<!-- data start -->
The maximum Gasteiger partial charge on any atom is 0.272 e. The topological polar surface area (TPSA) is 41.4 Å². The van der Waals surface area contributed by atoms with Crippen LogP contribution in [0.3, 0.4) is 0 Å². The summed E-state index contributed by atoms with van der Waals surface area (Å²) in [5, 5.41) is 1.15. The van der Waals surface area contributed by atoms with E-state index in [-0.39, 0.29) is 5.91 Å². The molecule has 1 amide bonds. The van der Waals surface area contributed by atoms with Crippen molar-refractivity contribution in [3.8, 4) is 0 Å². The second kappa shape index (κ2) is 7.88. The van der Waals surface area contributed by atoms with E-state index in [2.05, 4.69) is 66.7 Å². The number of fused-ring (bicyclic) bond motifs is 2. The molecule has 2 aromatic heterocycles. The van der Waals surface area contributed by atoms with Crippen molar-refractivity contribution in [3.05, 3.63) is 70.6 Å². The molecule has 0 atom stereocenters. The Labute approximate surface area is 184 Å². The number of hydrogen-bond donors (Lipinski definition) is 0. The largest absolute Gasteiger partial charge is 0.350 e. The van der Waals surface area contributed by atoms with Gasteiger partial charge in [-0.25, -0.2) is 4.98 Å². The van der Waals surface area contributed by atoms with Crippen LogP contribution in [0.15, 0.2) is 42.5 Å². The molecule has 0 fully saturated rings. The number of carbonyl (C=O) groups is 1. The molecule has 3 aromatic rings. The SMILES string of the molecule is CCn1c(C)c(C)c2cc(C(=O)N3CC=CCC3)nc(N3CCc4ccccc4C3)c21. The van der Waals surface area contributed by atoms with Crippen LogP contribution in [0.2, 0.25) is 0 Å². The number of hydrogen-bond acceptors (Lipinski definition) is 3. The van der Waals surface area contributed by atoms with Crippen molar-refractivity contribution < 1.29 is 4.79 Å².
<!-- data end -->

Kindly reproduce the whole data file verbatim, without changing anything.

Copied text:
The maximum Gasteiger partial charge on any atom is 0.272 e. The topological polar surface area (TPSA) is 41.4 Å². The van der Waals surface area contributed by atoms with Crippen LogP contribution in [0.3, 0.4) is 0 Å². The summed E-state index contributed by atoms with van der Waals surface area (Å²) in [5, 5.41) is 1.15. The van der Waals surface area contributed by atoms with E-state index in [-0.39, 0.29) is 5.91 Å². The molecule has 1 amide bonds. The van der Waals surface area contributed by atoms with Crippen molar-refractivity contribution in [3.8, 4) is 0 Å². The second kappa shape index (κ2) is 7.88. The van der Waals surface area contributed by atoms with E-state index in [2.05, 4.69) is 66.7 Å². The number of fused-ring (bicyclic) bond motifs is 2. The molecule has 2 aromatic heterocycles. The van der Waals surface area contributed by atoms with Crippen molar-refractivity contribution in [3.05, 3.63) is 70.6 Å². The molecule has 0 atom stereocenters. The Labute approximate surface area is 184 Å². The number of hydrogen-bond donors (Lipinski definition) is 0. The largest absolute Gasteiger partial charge is 0.350 e. The van der Waals surface area contributed by atoms with Gasteiger partial charge in [-0.25, -0.2) is 4.98 Å². The van der Waals surface area contributed by atoms with Crippen LogP contribution in [0.15, 0.2) is 42.5 Å². The molecule has 0 fully saturated rings. The number of carbonyl (C=O) groups is 1. The molecule has 3 aromatic rings. The SMILES string of the molecule is CCn1c(C)c(C)c2cc(C(=O)N3CC=CCC3)nc(N3CCc4ccccc4C3)c21. The van der Waals surface area contributed by atoms with Crippen LogP contribution in [0.2, 0.25) is 0 Å². The number of hydrogen-bond acceptors (Lipinski definition) is 3. The van der Waals surface area contributed by atoms with Crippen molar-refractivity contribution < 1.29 is 4.79 Å².